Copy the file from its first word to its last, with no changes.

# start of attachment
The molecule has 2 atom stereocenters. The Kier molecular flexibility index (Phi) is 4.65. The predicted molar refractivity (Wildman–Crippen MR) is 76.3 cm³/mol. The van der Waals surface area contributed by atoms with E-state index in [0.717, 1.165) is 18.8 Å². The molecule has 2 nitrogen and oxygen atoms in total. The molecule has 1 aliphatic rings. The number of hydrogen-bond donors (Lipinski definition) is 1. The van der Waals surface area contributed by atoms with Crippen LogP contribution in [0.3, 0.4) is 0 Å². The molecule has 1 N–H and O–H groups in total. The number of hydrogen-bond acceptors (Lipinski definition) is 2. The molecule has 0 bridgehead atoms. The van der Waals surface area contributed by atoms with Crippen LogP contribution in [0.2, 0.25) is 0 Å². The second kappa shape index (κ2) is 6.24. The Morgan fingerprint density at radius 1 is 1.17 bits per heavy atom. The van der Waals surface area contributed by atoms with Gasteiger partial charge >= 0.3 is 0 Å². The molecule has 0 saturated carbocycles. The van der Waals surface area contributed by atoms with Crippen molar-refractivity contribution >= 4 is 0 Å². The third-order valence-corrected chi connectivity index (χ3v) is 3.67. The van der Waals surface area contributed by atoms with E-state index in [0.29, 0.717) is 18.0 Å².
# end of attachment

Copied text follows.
The molecule has 2 atom stereocenters. The Kier molecular flexibility index (Phi) is 4.65. The predicted molar refractivity (Wildman–Crippen MR) is 76.3 cm³/mol. The van der Waals surface area contributed by atoms with E-state index in [0.717, 1.165) is 18.8 Å². The molecule has 2 nitrogen and oxygen atoms in total. The molecule has 1 aliphatic rings. The number of hydrogen-bond donors (Lipinski definition) is 1. The van der Waals surface area contributed by atoms with Crippen LogP contribution in [0.3, 0.4) is 0 Å². The molecule has 1 N–H and O–H groups in total. The number of hydrogen-bond acceptors (Lipinski definition) is 2. The molecule has 0 bridgehead atoms. The van der Waals surface area contributed by atoms with Crippen LogP contribution in [0.2, 0.25) is 0 Å². The second kappa shape index (κ2) is 6.24. The Morgan fingerprint density at radius 1 is 1.17 bits per heavy atom. The van der Waals surface area contributed by atoms with Gasteiger partial charge >= 0.3 is 0 Å². The molecule has 0 saturated carbocycles. The van der Waals surface area contributed by atoms with Crippen molar-refractivity contribution >= 4 is 0 Å². The third-order valence-corrected chi connectivity index (χ3v) is 3.67. The van der Waals surface area contributed by atoms with E-state index in [0.29, 0.717) is 18.0 Å².